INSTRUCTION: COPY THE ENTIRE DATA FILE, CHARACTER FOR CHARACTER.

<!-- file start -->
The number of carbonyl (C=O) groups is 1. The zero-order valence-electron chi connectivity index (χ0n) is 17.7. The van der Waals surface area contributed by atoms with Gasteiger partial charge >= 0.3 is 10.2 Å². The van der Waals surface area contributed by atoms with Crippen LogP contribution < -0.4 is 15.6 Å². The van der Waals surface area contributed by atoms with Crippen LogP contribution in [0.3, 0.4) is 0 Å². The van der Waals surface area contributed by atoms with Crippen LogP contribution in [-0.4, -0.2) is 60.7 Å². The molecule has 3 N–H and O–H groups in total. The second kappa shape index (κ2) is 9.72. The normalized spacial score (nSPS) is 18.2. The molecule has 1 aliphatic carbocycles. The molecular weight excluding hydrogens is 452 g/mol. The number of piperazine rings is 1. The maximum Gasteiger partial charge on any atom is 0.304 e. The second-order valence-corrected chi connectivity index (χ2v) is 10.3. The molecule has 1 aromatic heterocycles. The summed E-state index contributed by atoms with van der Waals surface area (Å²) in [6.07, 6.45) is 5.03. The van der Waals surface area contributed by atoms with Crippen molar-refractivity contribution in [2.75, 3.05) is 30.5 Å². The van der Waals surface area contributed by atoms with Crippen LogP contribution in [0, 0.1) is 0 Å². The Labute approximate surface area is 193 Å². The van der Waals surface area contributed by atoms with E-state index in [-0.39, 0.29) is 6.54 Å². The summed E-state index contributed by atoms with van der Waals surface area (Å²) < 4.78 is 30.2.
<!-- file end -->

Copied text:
The number of carbonyl (C=O) groups is 1. The zero-order valence-electron chi connectivity index (χ0n) is 17.7. The van der Waals surface area contributed by atoms with Gasteiger partial charge >= 0.3 is 10.2 Å². The van der Waals surface area contributed by atoms with Crippen LogP contribution < -0.4 is 15.6 Å². The van der Waals surface area contributed by atoms with Crippen LogP contribution in [0.3, 0.4) is 0 Å². The van der Waals surface area contributed by atoms with Crippen LogP contribution in [-0.4, -0.2) is 60.7 Å². The molecule has 3 N–H and O–H groups in total. The second kappa shape index (κ2) is 9.72. The normalized spacial score (nSPS) is 18.2. The molecule has 1 aliphatic carbocycles. The molecular weight excluding hydrogens is 452 g/mol. The number of piperazine rings is 1. The maximum Gasteiger partial charge on any atom is 0.304 e. The second-order valence-corrected chi connectivity index (χ2v) is 10.3. The molecule has 1 aromatic heterocycles. The summed E-state index contributed by atoms with van der Waals surface area (Å²) in [6.07, 6.45) is 5.03. The van der Waals surface area contributed by atoms with Crippen molar-refractivity contribution in [2.75, 3.05) is 30.5 Å². The van der Waals surface area contributed by atoms with Crippen LogP contribution in [0, 0.1) is 0 Å². The Labute approximate surface area is 193 Å². The van der Waals surface area contributed by atoms with E-state index in [-0.39, 0.29) is 6.54 Å². The summed E-state index contributed by atoms with van der Waals surface area (Å²) < 4.78 is 30.2.